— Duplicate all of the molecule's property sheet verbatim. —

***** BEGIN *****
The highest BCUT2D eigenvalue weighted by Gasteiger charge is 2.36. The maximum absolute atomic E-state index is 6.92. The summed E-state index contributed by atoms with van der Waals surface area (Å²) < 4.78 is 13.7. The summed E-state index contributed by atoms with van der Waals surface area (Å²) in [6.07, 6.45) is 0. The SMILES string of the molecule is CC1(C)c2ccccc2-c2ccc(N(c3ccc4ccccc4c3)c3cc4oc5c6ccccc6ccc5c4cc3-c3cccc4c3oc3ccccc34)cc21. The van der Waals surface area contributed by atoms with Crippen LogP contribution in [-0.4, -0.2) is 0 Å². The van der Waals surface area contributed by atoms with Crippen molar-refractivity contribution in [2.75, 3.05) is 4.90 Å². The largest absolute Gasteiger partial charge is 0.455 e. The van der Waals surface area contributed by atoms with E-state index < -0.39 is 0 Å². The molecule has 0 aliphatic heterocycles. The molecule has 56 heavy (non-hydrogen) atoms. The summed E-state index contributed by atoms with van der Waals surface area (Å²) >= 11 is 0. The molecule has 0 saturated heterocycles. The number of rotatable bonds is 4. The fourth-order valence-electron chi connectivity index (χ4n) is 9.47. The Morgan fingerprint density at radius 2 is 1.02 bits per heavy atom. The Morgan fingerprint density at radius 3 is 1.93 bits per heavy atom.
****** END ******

The highest BCUT2D eigenvalue weighted by Gasteiger charge is 2.36. The maximum absolute atomic E-state index is 6.92. The summed E-state index contributed by atoms with van der Waals surface area (Å²) < 4.78 is 13.7. The summed E-state index contributed by atoms with van der Waals surface area (Å²) in [6.07, 6.45) is 0. The SMILES string of the molecule is CC1(C)c2ccccc2-c2ccc(N(c3ccc4ccccc4c3)c3cc4oc5c6ccccc6ccc5c4cc3-c3cccc4c3oc3ccccc34)cc21. The van der Waals surface area contributed by atoms with Crippen LogP contribution in [-0.4, -0.2) is 0 Å². The van der Waals surface area contributed by atoms with Crippen molar-refractivity contribution in [2.75, 3.05) is 4.90 Å². The largest absolute Gasteiger partial charge is 0.455 e. The van der Waals surface area contributed by atoms with E-state index < -0.39 is 0 Å². The molecule has 0 aliphatic heterocycles. The molecule has 56 heavy (non-hydrogen) atoms. The summed E-state index contributed by atoms with van der Waals surface area (Å²) >= 11 is 0. The molecule has 0 saturated heterocycles. The number of rotatable bonds is 4. The fourth-order valence-electron chi connectivity index (χ4n) is 9.47. The Morgan fingerprint density at radius 2 is 1.02 bits per heavy atom. The Morgan fingerprint density at radius 3 is 1.93 bits per heavy atom.